2

Good

Hyperkalemia

Simvastatin + azithromycin

2

Good

An increased risk of rhabdomyolysis

Simvastatin + ciprofloxacin

2

Good

Increased risk of myopathy or rhabdomyolysis

Spironolactone + digoxin

2

Good

Increased digoxin exposure

Spironolactone + enalapril

10

Good

Hyperkalemia

Spironolactone + potassium chloride

4

Fair

Hyperkalemia

Tramadol + chlorpromazine

2

Fair

Increased risk of seizures

Tramadol + amitriptyline

1

Fair

Increased risk of seizures, serotonin syndrome (hypertension, hyperthermia, myoclonus, mental status changes), opioid toxicity, and increased concentrations of tramadol and decreased concentrations of tramadol active metabolite

Warfarin + aspirin

3

Fair

Increased risk of bleeding

Warfarin + azithromycin

2

Good

Increased risk of bleeding

Warfarin + ciprofloxacin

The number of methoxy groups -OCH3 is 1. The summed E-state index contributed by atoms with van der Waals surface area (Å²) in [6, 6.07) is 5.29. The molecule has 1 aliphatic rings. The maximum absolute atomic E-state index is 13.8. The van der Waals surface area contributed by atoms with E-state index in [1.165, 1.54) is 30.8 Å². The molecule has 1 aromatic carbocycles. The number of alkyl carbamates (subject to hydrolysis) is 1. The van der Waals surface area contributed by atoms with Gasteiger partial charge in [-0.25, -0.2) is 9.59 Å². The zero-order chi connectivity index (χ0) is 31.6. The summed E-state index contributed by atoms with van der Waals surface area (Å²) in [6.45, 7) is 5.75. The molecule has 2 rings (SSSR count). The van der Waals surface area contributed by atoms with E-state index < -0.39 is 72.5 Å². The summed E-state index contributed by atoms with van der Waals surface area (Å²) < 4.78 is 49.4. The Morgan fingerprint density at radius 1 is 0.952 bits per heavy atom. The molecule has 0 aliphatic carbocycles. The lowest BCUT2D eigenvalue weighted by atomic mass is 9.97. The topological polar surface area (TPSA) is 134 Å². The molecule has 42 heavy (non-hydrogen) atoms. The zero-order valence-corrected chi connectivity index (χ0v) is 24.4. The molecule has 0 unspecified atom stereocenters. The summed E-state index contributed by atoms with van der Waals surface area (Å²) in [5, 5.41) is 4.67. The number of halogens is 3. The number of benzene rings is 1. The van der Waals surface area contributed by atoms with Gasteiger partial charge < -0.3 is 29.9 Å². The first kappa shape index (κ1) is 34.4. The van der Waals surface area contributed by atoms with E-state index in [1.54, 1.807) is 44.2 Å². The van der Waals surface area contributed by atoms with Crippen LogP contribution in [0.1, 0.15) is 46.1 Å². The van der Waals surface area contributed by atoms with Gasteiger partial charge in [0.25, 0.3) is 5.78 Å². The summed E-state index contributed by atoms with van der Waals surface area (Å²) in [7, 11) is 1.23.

3

Good

Increased risk of bleeding

Warfarin + clarithromycin

3

Good

Increased risk of bleeding

Warfarin + metronidazole

6

Good

Increased risk of bleeding

Total

105

  

a Documentation based on available studies or reports: excellent, the interaction has been clearly demonstrated in well-controlled studies; good, studies strongly suggest that the interaction exists except proof of well-controlled studies; fair, available evidences are poor, but the interaction is suspected on the basis of pharmacologic considerations; or, evidences are good for an interaction of pharmacologically similar drug [24]

ND not documented, Anti TB (HRZ) anti tuberculosis (isoniazid/rifampicin/pyrazinamide)